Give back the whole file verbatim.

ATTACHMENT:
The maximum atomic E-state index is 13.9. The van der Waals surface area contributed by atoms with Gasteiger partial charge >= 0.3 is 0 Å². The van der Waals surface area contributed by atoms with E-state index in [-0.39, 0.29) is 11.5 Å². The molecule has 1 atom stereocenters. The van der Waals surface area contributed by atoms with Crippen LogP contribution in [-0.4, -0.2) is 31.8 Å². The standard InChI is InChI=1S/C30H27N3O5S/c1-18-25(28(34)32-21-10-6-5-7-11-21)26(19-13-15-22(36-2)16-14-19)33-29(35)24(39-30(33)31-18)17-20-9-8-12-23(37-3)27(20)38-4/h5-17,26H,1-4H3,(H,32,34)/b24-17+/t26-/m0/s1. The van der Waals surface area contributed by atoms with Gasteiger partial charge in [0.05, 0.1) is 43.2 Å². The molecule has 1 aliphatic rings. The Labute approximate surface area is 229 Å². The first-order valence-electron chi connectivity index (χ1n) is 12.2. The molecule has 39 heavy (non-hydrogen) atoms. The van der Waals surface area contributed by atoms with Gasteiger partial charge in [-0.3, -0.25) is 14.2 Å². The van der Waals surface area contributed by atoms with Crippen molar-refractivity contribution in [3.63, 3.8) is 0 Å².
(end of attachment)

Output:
The maximum atomic E-state index is 13.9. The van der Waals surface area contributed by atoms with Gasteiger partial charge >= 0.3 is 0 Å². The van der Waals surface area contributed by atoms with E-state index in [-0.39, 0.29) is 11.5 Å². The molecule has 1 atom stereocenters. The van der Waals surface area contributed by atoms with Crippen LogP contribution in [-0.4, -0.2) is 31.8 Å². The standard InChI is InChI=1S/C30H27N3O5S/c1-18-25(28(34)32-21-10-6-5-7-11-21)26(19-13-15-22(36-2)16-14-19)33-29(35)24(39-30(33)31-18)17-20-9-8-12-23(37-3)27(20)38-4/h5-17,26H,1-4H3,(H,32,34)/b24-17+/t26-/m0/s1. The van der Waals surface area contributed by atoms with Gasteiger partial charge in [0.05, 0.1) is 43.2 Å². The molecule has 1 aliphatic rings. The Labute approximate surface area is 229 Å². The first-order valence-electron chi connectivity index (χ1n) is 12.2. The molecule has 39 heavy (non-hydrogen) atoms. The van der Waals surface area contributed by atoms with Gasteiger partial charge in [-0.3, -0.25) is 14.2 Å². The van der Waals surface area contributed by atoms with Crippen molar-refractivity contribution in [3.63, 3.8) is 0 Å².